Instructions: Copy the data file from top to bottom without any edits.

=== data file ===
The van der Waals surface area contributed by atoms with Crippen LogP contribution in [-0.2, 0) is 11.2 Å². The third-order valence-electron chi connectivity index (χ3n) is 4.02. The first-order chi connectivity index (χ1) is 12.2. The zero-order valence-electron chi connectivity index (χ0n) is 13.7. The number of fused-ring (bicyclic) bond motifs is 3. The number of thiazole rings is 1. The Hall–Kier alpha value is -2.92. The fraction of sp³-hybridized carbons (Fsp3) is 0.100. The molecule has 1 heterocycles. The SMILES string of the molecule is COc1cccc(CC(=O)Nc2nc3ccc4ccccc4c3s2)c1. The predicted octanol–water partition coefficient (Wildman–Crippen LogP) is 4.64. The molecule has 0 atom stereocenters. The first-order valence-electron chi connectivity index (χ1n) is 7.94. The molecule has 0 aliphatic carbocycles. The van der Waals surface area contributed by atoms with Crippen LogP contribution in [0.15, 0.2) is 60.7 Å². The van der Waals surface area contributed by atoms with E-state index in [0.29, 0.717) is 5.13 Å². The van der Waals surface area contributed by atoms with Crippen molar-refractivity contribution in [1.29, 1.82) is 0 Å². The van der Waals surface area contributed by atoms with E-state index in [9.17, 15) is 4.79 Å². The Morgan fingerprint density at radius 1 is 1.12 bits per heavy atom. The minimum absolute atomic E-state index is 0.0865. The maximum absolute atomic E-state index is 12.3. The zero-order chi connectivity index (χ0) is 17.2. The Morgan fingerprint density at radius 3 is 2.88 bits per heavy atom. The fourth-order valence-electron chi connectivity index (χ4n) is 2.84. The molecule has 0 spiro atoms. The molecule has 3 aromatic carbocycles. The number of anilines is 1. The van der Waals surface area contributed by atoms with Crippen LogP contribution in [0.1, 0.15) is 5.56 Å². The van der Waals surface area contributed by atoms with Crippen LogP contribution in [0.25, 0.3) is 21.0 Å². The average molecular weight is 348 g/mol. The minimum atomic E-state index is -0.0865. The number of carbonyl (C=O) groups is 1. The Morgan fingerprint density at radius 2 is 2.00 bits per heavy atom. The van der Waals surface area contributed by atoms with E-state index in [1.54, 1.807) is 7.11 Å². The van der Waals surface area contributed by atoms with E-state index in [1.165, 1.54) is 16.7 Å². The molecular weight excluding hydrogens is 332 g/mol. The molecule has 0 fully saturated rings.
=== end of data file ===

The van der Waals surface area contributed by atoms with Crippen LogP contribution in [-0.2, 0) is 11.2 Å². The third-order valence-electron chi connectivity index (χ3n) is 4.02. The first-order chi connectivity index (χ1) is 12.2. The zero-order valence-electron chi connectivity index (χ0n) is 13.7. The number of fused-ring (bicyclic) bond motifs is 3. The number of thiazole rings is 1. The Hall–Kier alpha value is -2.92. The fraction of sp³-hybridized carbons (Fsp3) is 0.100. The molecule has 1 heterocycles. The SMILES string of the molecule is COc1cccc(CC(=O)Nc2nc3ccc4ccccc4c3s2)c1. The predicted octanol–water partition coefficient (Wildman–Crippen LogP) is 4.64. The molecule has 0 atom stereocenters. The first-order valence-electron chi connectivity index (χ1n) is 7.94. The molecule has 0 aliphatic carbocycles. The van der Waals surface area contributed by atoms with Crippen LogP contribution in [0.15, 0.2) is 60.7 Å². The van der Waals surface area contributed by atoms with E-state index in [0.29, 0.717) is 5.13 Å². The van der Waals surface area contributed by atoms with Crippen molar-refractivity contribution in [1.29, 1.82) is 0 Å². The van der Waals surface area contributed by atoms with E-state index in [9.17, 15) is 4.79 Å². The Morgan fingerprint density at radius 1 is 1.12 bits per heavy atom. The minimum absolute atomic E-state index is 0.0865. The maximum absolute atomic E-state index is 12.3. The zero-order chi connectivity index (χ0) is 17.2. The Morgan fingerprint density at radius 3 is 2.88 bits per heavy atom. The fourth-order valence-electron chi connectivity index (χ4n) is 2.84. The molecule has 0 spiro atoms. The molecule has 3 aromatic carbocycles. The number of anilines is 1. The van der Waals surface area contributed by atoms with Crippen LogP contribution in [0.1, 0.15) is 5.56 Å². The van der Waals surface area contributed by atoms with Crippen LogP contribution in [0.25, 0.3) is 21.0 Å². The average molecular weight is 348 g/mol. The minimum atomic E-state index is -0.0865. The number of carbonyl (C=O) groups is 1. The Morgan fingerprint density at radius 2 is 2.00 bits per heavy atom. The van der Waals surface area contributed by atoms with E-state index in [1.54, 1.807) is 7.11 Å². The van der Waals surface area contributed by atoms with E-state index in [1.165, 1.54) is 16.7 Å². The molecular weight excluding hydrogens is 332 g/mol. The molecule has 0 fully saturated rings.